Bend It, Charge It, Dunk It: Graphene, the Material of Tomorrow

This is where we need to be investing not in more Arms games.



The New York Times / Bits
By Nick Bilton
13 April 2014

I just want to say one word to you. Just one word.

No, fans of “The Graduate,” the word isn’t “plastics.”

It’s “graphene.”

Graphene is the strongest, thinnest material known to exist. A form of carbon, it can conduct electricity and heat better than anything else. And get ready for this: It is not only the hardest material in the world, but also one of the most pliable.

Only a single atom thick, it has been called the wonder material.

Graphene could change the electronics industry, ushering in flexible devices, supercharged quantum computers, electronic clothing and computers that can interface with the cells in your body.

While the material was discovered a decade ago, it started to gain attention in 2010 when two physicists at the University of Manchester were awarded the Nobel Prize for their experiments with it. More recently, researchers have zeroed in on how to commercially produce graphene.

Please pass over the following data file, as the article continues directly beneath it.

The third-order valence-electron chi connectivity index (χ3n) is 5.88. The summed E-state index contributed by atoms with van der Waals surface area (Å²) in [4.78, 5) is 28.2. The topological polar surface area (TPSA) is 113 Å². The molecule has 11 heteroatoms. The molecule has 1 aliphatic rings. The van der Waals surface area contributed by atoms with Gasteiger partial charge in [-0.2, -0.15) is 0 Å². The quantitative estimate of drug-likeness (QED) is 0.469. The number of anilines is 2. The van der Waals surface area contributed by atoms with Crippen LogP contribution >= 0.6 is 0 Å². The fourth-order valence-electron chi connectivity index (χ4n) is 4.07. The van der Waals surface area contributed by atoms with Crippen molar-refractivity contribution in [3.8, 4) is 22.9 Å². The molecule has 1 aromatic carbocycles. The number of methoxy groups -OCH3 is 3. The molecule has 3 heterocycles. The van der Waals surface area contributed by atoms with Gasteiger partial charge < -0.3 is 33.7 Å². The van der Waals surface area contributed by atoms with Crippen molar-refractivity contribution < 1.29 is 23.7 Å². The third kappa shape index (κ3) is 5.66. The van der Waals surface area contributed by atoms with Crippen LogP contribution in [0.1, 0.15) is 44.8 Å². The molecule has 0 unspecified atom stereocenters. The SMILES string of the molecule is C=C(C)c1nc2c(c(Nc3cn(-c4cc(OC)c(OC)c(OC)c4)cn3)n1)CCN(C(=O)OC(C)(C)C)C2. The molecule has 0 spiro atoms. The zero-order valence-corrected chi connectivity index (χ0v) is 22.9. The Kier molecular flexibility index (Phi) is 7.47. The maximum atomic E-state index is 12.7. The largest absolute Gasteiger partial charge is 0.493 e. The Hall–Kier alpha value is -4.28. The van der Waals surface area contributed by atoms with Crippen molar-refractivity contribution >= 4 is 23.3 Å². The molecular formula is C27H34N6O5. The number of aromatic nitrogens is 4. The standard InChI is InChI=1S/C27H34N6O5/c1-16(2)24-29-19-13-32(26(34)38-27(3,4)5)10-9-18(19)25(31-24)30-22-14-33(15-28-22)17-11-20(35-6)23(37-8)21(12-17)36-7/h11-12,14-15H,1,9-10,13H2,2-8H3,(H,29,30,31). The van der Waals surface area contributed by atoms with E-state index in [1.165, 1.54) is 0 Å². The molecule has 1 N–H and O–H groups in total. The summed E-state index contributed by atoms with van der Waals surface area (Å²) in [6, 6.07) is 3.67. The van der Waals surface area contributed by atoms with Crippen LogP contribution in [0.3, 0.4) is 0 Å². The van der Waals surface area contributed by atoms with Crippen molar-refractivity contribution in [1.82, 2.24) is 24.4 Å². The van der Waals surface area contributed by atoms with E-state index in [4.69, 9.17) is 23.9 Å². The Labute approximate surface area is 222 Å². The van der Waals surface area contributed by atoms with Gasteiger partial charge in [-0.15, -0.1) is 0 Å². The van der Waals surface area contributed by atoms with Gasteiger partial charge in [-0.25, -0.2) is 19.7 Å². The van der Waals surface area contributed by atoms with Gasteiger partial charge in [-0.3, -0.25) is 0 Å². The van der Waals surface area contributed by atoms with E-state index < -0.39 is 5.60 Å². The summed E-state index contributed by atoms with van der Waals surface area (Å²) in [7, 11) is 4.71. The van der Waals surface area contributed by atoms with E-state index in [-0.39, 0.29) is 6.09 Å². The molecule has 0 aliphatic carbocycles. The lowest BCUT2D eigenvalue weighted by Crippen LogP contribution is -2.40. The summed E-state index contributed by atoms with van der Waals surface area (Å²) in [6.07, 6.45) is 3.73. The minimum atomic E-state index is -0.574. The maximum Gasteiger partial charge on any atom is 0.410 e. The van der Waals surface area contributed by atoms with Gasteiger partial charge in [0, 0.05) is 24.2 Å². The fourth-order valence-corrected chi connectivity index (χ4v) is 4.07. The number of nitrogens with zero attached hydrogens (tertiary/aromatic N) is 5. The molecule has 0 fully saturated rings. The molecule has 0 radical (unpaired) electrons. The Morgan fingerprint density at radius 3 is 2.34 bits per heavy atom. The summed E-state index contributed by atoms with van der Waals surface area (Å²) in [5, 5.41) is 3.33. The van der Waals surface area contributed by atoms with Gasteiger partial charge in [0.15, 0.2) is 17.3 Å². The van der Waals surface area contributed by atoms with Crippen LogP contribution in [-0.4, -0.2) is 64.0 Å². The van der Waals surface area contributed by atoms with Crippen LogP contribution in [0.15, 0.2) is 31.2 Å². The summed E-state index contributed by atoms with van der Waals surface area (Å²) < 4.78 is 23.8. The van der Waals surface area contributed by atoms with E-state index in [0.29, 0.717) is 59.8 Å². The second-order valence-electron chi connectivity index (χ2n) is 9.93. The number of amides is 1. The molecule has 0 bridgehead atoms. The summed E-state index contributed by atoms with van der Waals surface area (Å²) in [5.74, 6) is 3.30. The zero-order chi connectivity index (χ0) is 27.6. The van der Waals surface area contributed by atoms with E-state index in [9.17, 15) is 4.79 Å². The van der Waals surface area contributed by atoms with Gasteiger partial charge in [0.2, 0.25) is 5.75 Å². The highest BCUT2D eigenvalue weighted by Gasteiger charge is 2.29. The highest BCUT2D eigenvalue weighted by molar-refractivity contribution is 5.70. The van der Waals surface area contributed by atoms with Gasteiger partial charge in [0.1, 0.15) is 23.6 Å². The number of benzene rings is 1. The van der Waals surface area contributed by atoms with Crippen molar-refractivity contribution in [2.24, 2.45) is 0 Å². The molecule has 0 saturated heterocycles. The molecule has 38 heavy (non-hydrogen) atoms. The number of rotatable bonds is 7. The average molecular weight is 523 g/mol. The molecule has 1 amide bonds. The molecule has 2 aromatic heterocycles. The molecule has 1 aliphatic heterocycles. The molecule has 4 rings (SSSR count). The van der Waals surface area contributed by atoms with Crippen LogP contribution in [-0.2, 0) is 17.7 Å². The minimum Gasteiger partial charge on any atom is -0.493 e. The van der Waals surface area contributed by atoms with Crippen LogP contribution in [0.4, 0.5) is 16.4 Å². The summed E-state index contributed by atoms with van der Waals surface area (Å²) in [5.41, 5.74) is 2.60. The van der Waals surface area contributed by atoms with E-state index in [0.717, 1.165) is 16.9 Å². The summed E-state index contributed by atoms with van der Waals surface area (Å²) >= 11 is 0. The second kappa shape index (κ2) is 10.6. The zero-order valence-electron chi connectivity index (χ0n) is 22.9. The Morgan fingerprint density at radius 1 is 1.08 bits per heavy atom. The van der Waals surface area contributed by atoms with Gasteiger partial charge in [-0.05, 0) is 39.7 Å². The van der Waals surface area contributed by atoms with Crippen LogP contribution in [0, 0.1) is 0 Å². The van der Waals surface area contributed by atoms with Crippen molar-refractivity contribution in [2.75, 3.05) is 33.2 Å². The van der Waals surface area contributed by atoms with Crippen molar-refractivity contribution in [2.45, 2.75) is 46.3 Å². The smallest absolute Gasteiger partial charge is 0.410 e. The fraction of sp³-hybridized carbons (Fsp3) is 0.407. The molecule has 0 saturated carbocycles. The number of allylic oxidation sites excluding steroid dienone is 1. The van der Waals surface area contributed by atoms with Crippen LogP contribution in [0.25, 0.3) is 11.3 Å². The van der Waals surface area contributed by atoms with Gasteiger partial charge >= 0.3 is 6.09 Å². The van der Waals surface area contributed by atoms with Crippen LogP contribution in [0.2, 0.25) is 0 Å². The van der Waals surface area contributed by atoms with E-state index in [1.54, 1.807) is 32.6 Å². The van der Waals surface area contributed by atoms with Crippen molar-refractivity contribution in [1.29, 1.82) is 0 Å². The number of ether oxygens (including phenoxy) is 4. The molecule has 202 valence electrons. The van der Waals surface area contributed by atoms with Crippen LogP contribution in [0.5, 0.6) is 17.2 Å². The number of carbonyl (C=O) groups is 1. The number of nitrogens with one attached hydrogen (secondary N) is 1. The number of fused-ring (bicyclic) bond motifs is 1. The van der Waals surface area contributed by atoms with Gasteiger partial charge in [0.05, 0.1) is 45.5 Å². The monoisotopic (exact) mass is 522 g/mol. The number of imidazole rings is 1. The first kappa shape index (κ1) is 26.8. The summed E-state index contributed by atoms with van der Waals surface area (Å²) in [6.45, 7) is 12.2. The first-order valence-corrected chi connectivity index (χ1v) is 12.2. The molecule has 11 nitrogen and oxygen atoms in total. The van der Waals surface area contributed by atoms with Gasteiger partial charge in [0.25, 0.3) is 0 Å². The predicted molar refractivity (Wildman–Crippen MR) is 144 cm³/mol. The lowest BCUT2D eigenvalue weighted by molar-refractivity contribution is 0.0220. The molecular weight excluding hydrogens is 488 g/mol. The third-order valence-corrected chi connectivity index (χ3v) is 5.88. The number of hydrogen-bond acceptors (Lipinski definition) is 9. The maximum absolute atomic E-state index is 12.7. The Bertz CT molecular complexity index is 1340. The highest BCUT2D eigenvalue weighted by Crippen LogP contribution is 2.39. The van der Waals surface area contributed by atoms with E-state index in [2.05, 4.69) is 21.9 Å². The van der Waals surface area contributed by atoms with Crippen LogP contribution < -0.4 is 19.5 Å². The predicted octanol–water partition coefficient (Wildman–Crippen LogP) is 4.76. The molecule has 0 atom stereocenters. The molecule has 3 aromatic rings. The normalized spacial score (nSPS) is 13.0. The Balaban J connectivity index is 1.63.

The American Chemical Society said in 2012 that graphene was discovered to be 200 times stronger than steel and so thin that a single ounce of it could cover 28 football fields. Chinese scientists have created a graphene aerogel, an ultralight material derived from a gel, that is one-seventh the weight of air. A cubic inch of the material could balance on one blade of grass.

“Graphene is one of the few materials in the world that is transparent, conductive and flexible — all at the same time,” said Dr. Aravind Vijayaraghavan, a lecturer at the University of Manchester. “All of these properties together are extremely rare to find in one material.”



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